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No. 6-seeded Marquette team ranked as high as No. 8 in the nation this season. â&#x20AC;&#x153;(Marquette) is as good as I thought they were,â&#x20AC;? Utah State coach Stew Morrill said. â&#x20AC;&#x153;They create a lot of problemsâ&#x20AC;Ś. Theyâ&#x20AC;&#x2122;re probably going to be the best team weâ&#x20AC;&#x2122;ve played.â&#x20AC;? The Aggies won the secondmost games in the nation this season, behind only No. 2 seed Memphisâ&#x20AC;&#x2122; (also in the West Regional) 31 wins. With a 30-4 record, Utah State chalked up its 10th-consecutive 20-victory season. Still, there was a chance that the Aggies would have missed out on the NCAA Tournament if it hadnâ&#x20AC;&#x2122;t been for that WAC title. â&#x20AC;&#x153;We didnâ&#x20AC;&#x2122;t think weâ&#x20AC;&#x2122;d get an at-large bid, just because our strength of schedule is kind of weak,â&#x20AC;? Wesley said. â&#x20AC;&#x153;It wouldâ&#x20AC;&#x2122;ve been up in the air. We didnâ&#x20AC;&#x2122;t want to have any chances of not going.â&#x20AC;? Now that theyâ&#x20AC;&#x2122;re in, the Aggies will look to slow down a Marquette offensive attack that scored 78.8 points per game this season (2nd in the Big East). Utah State has the ability to score points in bunches, too, and is 13-0 this season when scoring at least 75 points. Still, the Aggies arenâ&#x20AC;&#x2122;t likely to try and get in a fast-paced contest with Marquette (24-9). Morrill said Utah State will focus on stopping Marquette on the perimeter and limiting turnovers. â&#x20AC;&#x153;Their guards are going to be a key factor in the game,â&#x20AC;? Morrill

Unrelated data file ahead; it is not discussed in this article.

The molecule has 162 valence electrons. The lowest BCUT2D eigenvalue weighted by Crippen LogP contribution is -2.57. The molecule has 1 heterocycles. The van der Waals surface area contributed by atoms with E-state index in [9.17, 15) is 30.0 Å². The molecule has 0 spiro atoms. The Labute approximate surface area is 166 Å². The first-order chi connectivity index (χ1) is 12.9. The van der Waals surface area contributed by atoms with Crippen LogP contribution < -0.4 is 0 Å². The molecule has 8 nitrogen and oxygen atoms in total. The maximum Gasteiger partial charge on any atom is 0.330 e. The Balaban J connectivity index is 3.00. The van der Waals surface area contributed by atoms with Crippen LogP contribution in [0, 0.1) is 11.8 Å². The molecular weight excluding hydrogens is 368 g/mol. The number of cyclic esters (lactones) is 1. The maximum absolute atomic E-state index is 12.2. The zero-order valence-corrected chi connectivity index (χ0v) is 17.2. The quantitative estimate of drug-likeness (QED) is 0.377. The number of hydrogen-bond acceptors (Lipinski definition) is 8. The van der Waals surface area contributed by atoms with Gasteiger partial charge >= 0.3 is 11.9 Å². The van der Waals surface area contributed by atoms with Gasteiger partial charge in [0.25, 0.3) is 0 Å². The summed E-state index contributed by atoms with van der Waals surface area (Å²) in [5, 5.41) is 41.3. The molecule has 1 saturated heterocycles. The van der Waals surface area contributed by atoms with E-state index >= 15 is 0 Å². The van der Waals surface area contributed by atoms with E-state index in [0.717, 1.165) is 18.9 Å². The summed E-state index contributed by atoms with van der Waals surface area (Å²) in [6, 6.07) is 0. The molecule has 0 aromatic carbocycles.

said. â&#x20AC;&#x153;They are able to put the ball on the floor a lot, they are really good penetrators, theyâ&#x20AC;&#x2122;ve got some really good perimeter guys with (Jerel) McNeal and (Wesley) Matthews. â&#x20AC;&#x153;They work really hard defensively on pressuring you. If you turn it over a bunch against them, youâ&#x20AC;&#x2122;re going to have problems.â&#x20AC;? Marquetteâ&#x20AC;&#x2122;s team dynamic changed recently when senior guard Dominic James suffered a season-ending foot injury. Morrill said he is only concerned with tape from Marquette games with junior Maurice Acker running the point. â&#x20AC;&#x153;Weâ&#x20AC;&#x2122;ve mostly worried about the games with the players they have now,â&#x20AC;? he said. â&#x20AC;&#x153;To watch them a lot with the kid that got hurt playing doesnâ&#x20AC;&#x2122;t make much sense to me.... They look plenty good to me without him.â&#x20AC;? The Aggies had 171 more assists than turnovers this season, and were led by a duo of guards in Tyler Newbold and Jared Quayle. Newbold averaged 9.1 ppg and had a 4.1-1 assist to turnover ratio this season. Senior forward Gary Wilkinson leads the Aggies in the frontcourt with 17.1 ppg and 6.9 rpg. A balanced offensive attack (three players average double-digit points) has allowed the Aggies to shoot 49.8 percent from the field on the year. â&#x20AC;&#x153;We have a lot of guys that can score the ball, but weâ&#x20AC;&#x2122;re really an unselfish team. Whoever is open, weâ&#x20AC;&#x2122;re going to get them the ball,â&#x20AC;? Newbold said. â&#x20AC;&#x153;We know where each other will be on the floor at all times, and we want to see each other succeed.â&#x20AC;?

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The Marquette Tribune - March 19th, 2009  

Thursday, March 19th, 2009 edition of The Marquette Tribune. The student newspaper of Marquette University.